Chairwoman of the Wyandanch Community Development Corp.; member of the New Shiloh Baptist Church
How long have you lived in Wyandanch?
What brought you here?
High rent in the city. I came to New York when I was 21 and enlisted in the military for two years from New York. I ended up coming out to Wyandanch because the taxes at that time were cheaper and we were looking for some place we could afford. But I continued to work in New York City until I retired in 1992.
What was Wyandanch like when you moved here?
Pretty dull. I didn’t see all that much of it for a long time because I worked in the city. I got up when it was dark and I came home when it was dark. So I didn’t really spend that much time here until I retired in 1992.
From what you can tell, how has it changed?
It has changed for the good and it has changed for the worse. A lot of houses have closed down in foreclosures and a lot of houses are rentals. The biggest problem we have is getting renters to keep the properties clean. But I think the community is growing and it’s moving in a good direction.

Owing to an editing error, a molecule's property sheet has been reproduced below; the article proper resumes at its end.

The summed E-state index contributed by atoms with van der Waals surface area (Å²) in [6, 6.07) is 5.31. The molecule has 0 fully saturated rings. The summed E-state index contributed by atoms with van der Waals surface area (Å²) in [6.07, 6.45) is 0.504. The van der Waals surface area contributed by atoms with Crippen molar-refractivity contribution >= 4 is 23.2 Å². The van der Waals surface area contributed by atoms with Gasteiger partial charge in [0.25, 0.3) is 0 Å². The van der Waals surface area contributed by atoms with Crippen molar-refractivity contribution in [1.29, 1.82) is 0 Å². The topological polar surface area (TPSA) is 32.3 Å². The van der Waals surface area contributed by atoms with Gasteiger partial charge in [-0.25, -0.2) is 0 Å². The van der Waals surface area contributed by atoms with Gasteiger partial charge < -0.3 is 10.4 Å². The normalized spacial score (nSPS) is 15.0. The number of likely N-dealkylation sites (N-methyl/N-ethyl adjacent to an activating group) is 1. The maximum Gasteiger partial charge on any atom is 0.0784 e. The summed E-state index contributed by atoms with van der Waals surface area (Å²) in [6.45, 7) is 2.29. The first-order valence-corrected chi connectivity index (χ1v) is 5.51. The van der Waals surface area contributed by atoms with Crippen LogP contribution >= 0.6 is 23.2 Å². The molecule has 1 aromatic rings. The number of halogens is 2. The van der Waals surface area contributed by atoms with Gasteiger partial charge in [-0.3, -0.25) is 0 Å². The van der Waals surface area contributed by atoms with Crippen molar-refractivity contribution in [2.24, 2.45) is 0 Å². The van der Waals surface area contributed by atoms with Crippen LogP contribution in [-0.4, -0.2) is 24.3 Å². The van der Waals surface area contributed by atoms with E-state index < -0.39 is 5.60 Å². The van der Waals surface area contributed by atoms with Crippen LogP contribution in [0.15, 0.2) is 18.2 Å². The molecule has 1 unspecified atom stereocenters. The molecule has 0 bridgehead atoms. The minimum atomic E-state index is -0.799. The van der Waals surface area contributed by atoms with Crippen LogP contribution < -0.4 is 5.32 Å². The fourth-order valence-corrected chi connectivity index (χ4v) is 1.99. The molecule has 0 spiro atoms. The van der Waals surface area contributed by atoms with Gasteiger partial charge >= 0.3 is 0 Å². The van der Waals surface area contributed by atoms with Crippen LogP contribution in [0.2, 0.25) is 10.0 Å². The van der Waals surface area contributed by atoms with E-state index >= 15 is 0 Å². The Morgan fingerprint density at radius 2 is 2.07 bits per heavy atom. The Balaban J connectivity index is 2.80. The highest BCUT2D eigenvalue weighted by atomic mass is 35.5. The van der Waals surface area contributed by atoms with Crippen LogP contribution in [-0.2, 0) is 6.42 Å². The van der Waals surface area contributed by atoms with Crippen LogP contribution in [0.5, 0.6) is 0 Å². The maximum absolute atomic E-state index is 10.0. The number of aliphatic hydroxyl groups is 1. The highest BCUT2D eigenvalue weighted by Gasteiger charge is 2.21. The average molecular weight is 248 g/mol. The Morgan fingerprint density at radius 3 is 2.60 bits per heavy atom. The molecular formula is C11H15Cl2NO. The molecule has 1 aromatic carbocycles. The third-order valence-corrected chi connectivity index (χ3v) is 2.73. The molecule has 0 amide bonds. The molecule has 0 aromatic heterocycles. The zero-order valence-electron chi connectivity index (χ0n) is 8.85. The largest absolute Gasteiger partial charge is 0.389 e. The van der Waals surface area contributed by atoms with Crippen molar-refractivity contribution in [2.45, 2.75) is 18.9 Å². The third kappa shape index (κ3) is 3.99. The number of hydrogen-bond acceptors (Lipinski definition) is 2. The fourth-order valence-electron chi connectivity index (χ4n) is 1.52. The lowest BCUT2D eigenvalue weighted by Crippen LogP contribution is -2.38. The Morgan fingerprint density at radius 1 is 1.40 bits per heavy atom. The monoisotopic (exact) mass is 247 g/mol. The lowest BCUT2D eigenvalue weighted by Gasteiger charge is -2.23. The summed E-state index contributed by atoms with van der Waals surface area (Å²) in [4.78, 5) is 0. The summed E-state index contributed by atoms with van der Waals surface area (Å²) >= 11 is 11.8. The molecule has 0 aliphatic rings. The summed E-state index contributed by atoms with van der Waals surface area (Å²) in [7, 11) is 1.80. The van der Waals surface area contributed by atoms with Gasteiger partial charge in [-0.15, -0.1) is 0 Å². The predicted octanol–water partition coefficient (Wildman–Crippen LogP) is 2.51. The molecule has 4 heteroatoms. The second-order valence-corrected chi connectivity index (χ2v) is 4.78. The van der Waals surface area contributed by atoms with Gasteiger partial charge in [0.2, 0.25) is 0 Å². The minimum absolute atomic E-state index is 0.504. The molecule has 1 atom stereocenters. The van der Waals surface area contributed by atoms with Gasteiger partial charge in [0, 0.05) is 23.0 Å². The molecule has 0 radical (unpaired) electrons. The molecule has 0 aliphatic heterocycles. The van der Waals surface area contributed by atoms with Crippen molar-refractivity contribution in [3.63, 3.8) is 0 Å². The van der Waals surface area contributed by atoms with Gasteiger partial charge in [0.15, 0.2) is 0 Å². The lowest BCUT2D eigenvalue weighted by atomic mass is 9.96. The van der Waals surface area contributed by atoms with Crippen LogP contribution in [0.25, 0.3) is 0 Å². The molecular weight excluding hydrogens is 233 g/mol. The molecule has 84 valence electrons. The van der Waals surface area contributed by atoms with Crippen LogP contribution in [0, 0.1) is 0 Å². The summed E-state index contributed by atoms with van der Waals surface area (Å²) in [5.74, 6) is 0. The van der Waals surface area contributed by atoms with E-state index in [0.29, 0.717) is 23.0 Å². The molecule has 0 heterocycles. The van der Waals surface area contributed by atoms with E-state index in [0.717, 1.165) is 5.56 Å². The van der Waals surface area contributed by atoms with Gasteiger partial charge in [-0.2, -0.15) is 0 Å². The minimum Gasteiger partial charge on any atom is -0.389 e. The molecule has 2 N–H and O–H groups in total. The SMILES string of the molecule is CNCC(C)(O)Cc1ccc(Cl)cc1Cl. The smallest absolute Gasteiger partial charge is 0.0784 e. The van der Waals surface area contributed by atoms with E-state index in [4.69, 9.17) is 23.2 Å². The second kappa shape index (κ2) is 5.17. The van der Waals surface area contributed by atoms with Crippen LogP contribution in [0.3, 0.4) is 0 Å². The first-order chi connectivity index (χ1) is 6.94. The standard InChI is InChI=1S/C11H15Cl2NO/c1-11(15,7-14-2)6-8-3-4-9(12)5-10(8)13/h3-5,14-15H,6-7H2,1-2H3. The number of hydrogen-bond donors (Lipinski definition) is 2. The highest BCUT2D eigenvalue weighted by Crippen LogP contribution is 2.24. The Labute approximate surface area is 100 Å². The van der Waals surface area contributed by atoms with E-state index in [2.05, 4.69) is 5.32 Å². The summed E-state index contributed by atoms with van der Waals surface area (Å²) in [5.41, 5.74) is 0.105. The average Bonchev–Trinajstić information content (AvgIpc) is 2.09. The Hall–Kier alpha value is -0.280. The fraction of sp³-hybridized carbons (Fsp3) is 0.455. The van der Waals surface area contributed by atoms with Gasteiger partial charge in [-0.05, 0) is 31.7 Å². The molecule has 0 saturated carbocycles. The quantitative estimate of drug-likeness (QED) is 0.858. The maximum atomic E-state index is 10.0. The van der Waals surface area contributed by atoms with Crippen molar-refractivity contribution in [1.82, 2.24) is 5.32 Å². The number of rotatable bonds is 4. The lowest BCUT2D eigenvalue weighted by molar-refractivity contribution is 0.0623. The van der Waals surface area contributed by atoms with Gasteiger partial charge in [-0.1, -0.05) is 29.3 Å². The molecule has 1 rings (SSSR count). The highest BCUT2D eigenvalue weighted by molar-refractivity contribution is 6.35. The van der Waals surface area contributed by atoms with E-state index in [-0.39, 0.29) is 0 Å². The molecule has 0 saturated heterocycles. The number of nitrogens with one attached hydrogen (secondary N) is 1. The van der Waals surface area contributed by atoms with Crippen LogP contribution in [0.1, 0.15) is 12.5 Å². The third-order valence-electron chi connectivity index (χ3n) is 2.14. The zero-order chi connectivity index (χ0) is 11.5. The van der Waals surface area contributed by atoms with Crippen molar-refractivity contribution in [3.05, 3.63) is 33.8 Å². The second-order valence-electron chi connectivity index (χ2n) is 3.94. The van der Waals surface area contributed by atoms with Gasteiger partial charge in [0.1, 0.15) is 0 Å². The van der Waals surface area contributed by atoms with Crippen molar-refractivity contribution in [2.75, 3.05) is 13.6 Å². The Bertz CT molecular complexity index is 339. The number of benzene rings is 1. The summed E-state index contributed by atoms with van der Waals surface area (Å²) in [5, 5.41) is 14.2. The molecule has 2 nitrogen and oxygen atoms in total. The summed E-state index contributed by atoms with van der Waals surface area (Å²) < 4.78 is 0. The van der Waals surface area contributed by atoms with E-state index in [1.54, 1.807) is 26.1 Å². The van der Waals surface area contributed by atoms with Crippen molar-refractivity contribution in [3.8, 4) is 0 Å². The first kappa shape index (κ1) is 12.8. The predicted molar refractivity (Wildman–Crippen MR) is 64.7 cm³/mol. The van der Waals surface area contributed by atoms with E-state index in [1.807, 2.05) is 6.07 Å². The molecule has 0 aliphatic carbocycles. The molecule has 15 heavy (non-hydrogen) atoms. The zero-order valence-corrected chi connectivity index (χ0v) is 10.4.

I’d call it overcrowded. At the railroad station, if you get there after 9 you can’t get a parking spot, and only 10 percent of those people even live in this community. There are supposed to be 10,000 people that live here, but if you went door to door, I bet you’d find more than 20,000 people actually live here. The squirrels don’t even have a place to sleep.
Why did you decide to stay here all this time?
Well, I really don’t want to just pick up and go. I think things will get better and I’d like to stay and help. I don’t know if I’ll see it in my lifetime, but it will happen.
What’s something you’d like to see happen?
Businesses need to move in and help out with their share of the taxes, and that will get things moving along.
How would you define the character of the community?
Right now, I don’t think I would. I have to wait and see how it turns out. But I think it will do great. I can see a future for it.